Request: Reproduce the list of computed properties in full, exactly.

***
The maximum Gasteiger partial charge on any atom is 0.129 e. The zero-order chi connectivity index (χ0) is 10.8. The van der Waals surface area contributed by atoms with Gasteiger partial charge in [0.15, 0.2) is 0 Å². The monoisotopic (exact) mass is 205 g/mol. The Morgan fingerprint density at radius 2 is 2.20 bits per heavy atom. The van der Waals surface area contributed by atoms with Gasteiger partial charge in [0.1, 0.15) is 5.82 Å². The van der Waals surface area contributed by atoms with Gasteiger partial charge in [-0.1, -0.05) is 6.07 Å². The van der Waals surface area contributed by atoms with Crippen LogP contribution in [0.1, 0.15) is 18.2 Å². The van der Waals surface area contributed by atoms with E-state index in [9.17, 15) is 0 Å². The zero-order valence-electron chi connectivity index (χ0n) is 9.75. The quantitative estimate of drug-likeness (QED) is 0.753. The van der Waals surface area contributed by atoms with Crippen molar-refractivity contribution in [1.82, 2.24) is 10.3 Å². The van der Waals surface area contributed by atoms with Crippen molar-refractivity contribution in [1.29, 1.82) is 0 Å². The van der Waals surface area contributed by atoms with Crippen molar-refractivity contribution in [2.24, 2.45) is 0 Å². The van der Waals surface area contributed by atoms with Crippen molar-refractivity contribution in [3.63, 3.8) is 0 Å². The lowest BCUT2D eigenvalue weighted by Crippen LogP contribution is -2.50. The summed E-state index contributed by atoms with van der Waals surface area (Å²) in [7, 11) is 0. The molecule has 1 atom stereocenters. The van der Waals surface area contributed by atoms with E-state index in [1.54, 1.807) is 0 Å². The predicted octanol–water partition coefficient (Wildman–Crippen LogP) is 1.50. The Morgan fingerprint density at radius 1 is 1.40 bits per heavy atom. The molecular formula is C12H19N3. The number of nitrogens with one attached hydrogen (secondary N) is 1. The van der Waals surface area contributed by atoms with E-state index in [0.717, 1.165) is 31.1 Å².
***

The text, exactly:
The maximum Gasteiger partial charge on any atom is 0.129 e. The zero-order chi connectivity index (χ0) is 10.8. The van der Waals surface area contributed by atoms with Gasteiger partial charge in [0.15, 0.2) is 0 Å². The monoisotopic (exact) mass is 205 g/mol. The Morgan fingerprint density at radius 2 is 2.20 bits per heavy atom. The van der Waals surface area contributed by atoms with Gasteiger partial charge in [0.1, 0.15) is 5.82 Å². The van der Waals surface area contributed by atoms with Gasteiger partial charge in [-0.1, -0.05) is 6.07 Å². The van der Waals surface area contributed by atoms with Crippen LogP contribution in [0.1, 0.15) is 18.2 Å². The van der Waals surface area contributed by atoms with E-state index in [9.17, 15) is 0 Å². The zero-order valence-electron chi connectivity index (χ0n) is 9.75. The quantitative estimate of drug-likeness (QED) is 0.753. The van der Waals surface area contributed by atoms with Crippen molar-refractivity contribution in [1.82, 2.24) is 10.3 Å². The van der Waals surface area contributed by atoms with Crippen molar-refractivity contribution in [1.29, 1.82) is 0 Å². The van der Waals surface area contributed by atoms with Crippen molar-refractivity contribution in [2.24, 2.45) is 0 Å². The van der Waals surface area contributed by atoms with Crippen molar-refractivity contribution in [3.63, 3.8) is 0 Å². The lowest BCUT2D eigenvalue weighted by Crippen LogP contribution is -2.50. The summed E-state index contributed by atoms with van der Waals surface area (Å²) in [7, 11) is 0. The molecule has 1 atom stereocenters. The van der Waals surface area contributed by atoms with E-state index in [1.54, 1.807) is 0 Å². The predicted octanol–water partition coefficient (Wildman–Crippen LogP) is 1.50. The Morgan fingerprint density at radius 1 is 1.40 bits per heavy atom. The molecular formula is C12H19N3. The number of nitrogens with one attached hydrogen (secondary N) is 1. The van der Waals surface area contributed by atoms with E-state index in [0.717, 1.165) is 31.1 Å².